As of late, I have been enamored with infographics—the epitome of “a picture is worth a thousand words.” So, beginning this week and running indefinitely, I will be posting infographics that have caught my eye and made me think.
The inaugural infographic comes from an information brief from the Association for Supervision and Curriculum Development with the original link for the pdf here. Take a look and then let’s chat:
Recently, @digitalmaverick posted this question on Twitter, and I think it makes a pretty important point:
In era in which innovation and constant change are the norm with digital technologies, the access to and experience with digital devices, broadband Internet and composing softwares is paramount. In this infographic, ASCD not only proposes the digital divide in terms of individuals, but schools in comparison to, I assume, industry and business.
Continue reading The Digital Divide Goes to School
In the Music section of The New York Times, music critic Simon Reynolds explored how and why The Songs of Now Sound a Lot Like Then. Right in the middle of this column, Reynolds takes a stab at the larger vintage chic pop culture phenomenon and its relation to the digital age. Just something that made me go hmmmmm….
The fading of newness and nowness from pop music is mystifying. But in the last couple of years a concept has emerged that at least identifies the syndrome, even if it doesn’t completely explain it. Coined by the co-founders of cyberpunk fiction William Gibson and Bruce Sterling, “atemporality” is a term for the disconcerting absence of contemporaneity from so much current pop culture. This curious quality can be detected not just in pop music but in everything from fashion to graphic design to vintage chic.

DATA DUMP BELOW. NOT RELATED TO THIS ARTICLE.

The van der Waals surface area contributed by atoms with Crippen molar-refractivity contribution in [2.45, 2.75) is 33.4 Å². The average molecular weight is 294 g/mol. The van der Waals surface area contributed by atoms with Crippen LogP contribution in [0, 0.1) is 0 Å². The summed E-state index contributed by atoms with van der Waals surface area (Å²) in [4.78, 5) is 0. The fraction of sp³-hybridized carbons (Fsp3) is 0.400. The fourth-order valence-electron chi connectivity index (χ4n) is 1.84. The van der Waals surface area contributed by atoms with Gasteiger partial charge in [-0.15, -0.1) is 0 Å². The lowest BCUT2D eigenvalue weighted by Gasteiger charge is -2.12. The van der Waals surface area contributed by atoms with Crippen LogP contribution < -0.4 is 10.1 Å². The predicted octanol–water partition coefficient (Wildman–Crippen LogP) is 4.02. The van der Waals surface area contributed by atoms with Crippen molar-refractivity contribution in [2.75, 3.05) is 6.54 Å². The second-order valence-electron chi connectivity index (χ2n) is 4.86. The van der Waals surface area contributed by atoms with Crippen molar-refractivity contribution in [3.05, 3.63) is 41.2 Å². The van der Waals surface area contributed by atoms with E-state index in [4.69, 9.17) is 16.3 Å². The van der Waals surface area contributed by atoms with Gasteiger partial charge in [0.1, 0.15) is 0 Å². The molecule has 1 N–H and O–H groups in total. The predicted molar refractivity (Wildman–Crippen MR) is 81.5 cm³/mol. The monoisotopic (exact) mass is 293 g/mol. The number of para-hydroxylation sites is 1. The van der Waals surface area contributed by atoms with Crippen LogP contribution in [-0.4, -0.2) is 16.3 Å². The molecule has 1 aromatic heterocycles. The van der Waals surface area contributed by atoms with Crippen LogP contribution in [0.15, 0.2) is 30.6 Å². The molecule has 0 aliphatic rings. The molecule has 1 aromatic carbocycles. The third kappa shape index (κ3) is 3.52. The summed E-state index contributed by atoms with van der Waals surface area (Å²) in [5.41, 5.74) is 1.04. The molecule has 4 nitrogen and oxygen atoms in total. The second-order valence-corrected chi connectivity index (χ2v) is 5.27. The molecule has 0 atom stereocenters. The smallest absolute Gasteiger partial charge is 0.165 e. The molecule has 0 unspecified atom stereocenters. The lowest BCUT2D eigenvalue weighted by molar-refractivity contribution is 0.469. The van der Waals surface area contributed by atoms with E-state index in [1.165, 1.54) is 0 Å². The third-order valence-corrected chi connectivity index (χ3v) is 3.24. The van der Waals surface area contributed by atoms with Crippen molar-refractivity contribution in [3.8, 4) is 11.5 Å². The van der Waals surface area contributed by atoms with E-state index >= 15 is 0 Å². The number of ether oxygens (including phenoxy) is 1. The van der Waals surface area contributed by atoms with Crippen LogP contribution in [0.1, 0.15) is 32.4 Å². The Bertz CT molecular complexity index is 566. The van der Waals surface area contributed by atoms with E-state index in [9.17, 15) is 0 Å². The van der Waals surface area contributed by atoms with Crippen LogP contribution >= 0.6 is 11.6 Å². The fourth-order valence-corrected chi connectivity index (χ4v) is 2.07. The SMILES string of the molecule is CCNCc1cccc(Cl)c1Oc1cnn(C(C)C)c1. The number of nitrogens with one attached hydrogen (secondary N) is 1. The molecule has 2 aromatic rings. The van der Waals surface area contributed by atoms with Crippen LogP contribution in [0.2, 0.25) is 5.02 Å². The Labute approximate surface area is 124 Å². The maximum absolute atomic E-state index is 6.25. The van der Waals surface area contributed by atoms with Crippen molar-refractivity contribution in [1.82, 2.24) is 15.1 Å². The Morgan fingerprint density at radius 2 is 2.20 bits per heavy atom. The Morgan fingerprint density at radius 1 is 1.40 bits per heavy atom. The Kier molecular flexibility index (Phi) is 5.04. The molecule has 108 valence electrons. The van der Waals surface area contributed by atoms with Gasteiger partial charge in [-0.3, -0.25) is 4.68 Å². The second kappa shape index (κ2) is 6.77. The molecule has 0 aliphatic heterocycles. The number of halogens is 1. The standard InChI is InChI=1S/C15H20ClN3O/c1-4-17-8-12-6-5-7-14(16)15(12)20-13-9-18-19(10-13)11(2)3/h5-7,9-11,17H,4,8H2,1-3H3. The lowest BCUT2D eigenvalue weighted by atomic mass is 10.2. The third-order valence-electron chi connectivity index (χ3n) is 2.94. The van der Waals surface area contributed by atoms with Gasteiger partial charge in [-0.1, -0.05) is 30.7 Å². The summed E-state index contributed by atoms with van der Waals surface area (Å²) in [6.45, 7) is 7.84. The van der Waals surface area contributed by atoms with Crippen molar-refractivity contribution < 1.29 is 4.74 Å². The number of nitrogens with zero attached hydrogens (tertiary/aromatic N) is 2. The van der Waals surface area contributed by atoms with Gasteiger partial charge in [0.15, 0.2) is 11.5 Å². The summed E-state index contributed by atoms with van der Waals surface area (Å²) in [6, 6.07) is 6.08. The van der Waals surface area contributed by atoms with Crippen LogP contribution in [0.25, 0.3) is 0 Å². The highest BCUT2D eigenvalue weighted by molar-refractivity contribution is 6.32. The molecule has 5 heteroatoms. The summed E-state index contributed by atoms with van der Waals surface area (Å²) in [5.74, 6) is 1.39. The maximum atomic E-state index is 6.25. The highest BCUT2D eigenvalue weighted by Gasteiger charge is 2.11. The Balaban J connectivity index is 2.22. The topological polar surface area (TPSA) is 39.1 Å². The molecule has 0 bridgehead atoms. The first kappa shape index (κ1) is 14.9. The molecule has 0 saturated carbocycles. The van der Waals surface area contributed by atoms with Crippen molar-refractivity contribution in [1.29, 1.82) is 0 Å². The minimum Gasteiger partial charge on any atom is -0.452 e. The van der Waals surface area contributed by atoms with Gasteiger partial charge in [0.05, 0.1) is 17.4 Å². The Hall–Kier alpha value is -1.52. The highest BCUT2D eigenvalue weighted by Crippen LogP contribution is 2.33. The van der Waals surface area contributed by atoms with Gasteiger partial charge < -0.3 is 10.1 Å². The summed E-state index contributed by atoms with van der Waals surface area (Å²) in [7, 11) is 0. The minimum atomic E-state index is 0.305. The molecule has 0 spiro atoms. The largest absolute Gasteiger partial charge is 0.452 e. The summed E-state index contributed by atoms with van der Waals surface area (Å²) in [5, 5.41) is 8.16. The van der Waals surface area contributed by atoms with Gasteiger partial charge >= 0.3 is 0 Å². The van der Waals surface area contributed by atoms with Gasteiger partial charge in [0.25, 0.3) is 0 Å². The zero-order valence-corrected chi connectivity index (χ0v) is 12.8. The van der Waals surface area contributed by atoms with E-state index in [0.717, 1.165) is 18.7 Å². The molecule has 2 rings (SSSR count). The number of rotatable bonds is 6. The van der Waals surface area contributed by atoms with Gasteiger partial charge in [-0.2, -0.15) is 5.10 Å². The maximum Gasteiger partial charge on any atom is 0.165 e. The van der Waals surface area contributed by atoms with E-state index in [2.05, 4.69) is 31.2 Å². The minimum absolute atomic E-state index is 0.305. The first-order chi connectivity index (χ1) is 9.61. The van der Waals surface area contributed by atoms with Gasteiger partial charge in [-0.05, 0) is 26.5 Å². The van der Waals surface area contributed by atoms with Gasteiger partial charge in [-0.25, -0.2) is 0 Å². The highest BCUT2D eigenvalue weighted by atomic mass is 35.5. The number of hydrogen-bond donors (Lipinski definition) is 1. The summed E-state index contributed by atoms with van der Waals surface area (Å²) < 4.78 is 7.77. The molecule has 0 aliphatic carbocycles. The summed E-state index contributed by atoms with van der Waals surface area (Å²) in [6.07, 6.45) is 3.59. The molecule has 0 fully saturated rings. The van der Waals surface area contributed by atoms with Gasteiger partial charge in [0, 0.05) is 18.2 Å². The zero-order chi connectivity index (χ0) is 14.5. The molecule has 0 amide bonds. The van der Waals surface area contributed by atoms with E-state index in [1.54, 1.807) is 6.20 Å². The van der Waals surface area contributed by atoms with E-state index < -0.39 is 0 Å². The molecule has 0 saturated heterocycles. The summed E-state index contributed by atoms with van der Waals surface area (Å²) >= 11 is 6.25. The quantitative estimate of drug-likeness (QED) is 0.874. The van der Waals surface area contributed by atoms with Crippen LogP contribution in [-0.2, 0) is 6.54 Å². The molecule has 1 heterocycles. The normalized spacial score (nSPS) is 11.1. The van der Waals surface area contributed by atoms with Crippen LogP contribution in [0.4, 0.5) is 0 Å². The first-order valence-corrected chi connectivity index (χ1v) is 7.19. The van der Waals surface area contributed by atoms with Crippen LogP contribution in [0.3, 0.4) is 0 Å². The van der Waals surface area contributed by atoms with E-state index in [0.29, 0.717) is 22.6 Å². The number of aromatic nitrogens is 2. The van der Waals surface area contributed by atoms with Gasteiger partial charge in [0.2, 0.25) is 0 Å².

A prime example of atemporality is the fad for photography apps like Hipstamatic and Instagram, which digitally simulate the period atmosphere of pictures taken in the ’70s or ’80s, using the cameras and film stock of the time. Instant-nostalgia snapshots are part of a culture-wide fascination with outmoded technology and “dead media” (Mr. Sterling’s term) that encompasses everything from the cults for manual typewriters and cassettes to the steampunk movement’s fetish for Victoriana to the recent movie “Super 8.”
Mr. Sterling sees the time-out-of-joint nature of today’s pop as a side effect of digiculture. One of the curiosities of the futuristic-seeming information technology that we now enjoy is that it has dramatically increased the presence of the past in our lives. From YouTube to iTunes, from file-sharing blogs to Netflix, the sheer volume and range of back catalogue music, film, TV and so forth that is available for consumption is astounding.
We can access all this stuff with incredible speed and convenience, share it and store it with minimal effort.
Speaking of access to music of the past with incredible speed and shared with minimal effort…
Anna Smith, PhD, educational researcher & teacher educator blogging about composition in the digital age, contexts for learning, theories of development, and global youth.